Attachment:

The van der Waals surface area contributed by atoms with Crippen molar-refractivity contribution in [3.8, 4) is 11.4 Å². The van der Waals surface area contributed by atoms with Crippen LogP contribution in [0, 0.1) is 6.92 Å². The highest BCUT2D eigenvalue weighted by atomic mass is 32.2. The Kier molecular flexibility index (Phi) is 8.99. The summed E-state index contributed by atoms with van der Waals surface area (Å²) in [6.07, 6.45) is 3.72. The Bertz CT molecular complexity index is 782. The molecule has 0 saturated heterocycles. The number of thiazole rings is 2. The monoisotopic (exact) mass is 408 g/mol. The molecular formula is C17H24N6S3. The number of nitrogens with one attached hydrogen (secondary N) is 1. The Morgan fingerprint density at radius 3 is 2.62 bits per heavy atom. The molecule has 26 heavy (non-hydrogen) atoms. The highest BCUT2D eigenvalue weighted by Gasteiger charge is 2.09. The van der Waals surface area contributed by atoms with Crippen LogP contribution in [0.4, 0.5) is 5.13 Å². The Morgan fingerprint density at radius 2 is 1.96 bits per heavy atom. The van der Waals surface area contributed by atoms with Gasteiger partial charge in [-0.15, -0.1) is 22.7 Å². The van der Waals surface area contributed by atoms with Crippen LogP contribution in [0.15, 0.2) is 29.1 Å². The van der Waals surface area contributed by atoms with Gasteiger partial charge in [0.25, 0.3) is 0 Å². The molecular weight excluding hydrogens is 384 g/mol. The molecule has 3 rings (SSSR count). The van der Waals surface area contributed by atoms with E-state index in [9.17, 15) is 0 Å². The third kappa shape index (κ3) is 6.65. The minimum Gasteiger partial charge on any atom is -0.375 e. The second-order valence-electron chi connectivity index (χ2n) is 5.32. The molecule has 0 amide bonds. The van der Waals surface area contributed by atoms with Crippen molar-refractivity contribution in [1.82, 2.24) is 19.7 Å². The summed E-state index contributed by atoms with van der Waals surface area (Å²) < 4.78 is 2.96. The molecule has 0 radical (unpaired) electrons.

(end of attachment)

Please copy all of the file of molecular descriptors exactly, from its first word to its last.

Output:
The van der Waals surface area contributed by atoms with Crippen molar-refractivity contribution in [3.8, 4) is 11.4 Å². The van der Waals surface area contributed by atoms with Crippen LogP contribution in [0, 0.1) is 6.92 Å². The highest BCUT2D eigenvalue weighted by atomic mass is 32.2. The Kier molecular flexibility index (Phi) is 8.99. The summed E-state index contributed by atoms with van der Waals surface area (Å²) in [6.07, 6.45) is 3.72. The Bertz CT molecular complexity index is 782. The molecule has 0 saturated heterocycles. The number of thiazole rings is 2. The monoisotopic (exact) mass is 408 g/mol. The molecular formula is C17H24N6S3. The number of nitrogens with one attached hydrogen (secondary N) is 1. The Morgan fingerprint density at radius 3 is 2.62 bits per heavy atom. The molecule has 26 heavy (non-hydrogen) atoms. The highest BCUT2D eigenvalue weighted by Gasteiger charge is 2.09. The van der Waals surface area contributed by atoms with Crippen LogP contribution in [0.4, 0.5) is 5.13 Å². The Morgan fingerprint density at radius 2 is 1.96 bits per heavy atom. The van der Waals surface area contributed by atoms with Gasteiger partial charge in [-0.15, -0.1) is 22.7 Å². The van der Waals surface area contributed by atoms with Crippen LogP contribution in [0.15, 0.2) is 29.1 Å². The van der Waals surface area contributed by atoms with Gasteiger partial charge in [0.25, 0.3) is 0 Å². The molecular weight excluding hydrogens is 384 g/mol. The molecule has 3 rings (SSSR count). The van der Waals surface area contributed by atoms with E-state index in [9.17, 15) is 0 Å². The third kappa shape index (κ3) is 6.65. The minimum Gasteiger partial charge on any atom is -0.375 e. The second-order valence-electron chi connectivity index (χ2n) is 5.32. The molecule has 0 amide bonds. The van der Waals surface area contributed by atoms with Crippen molar-refractivity contribution in [1.82, 2.24) is 19.7 Å². The summed E-state index contributed by atoms with van der Waals surface area (Å²) < 4.78 is 2.96. The molecule has 0 radical (unpaired) electrons.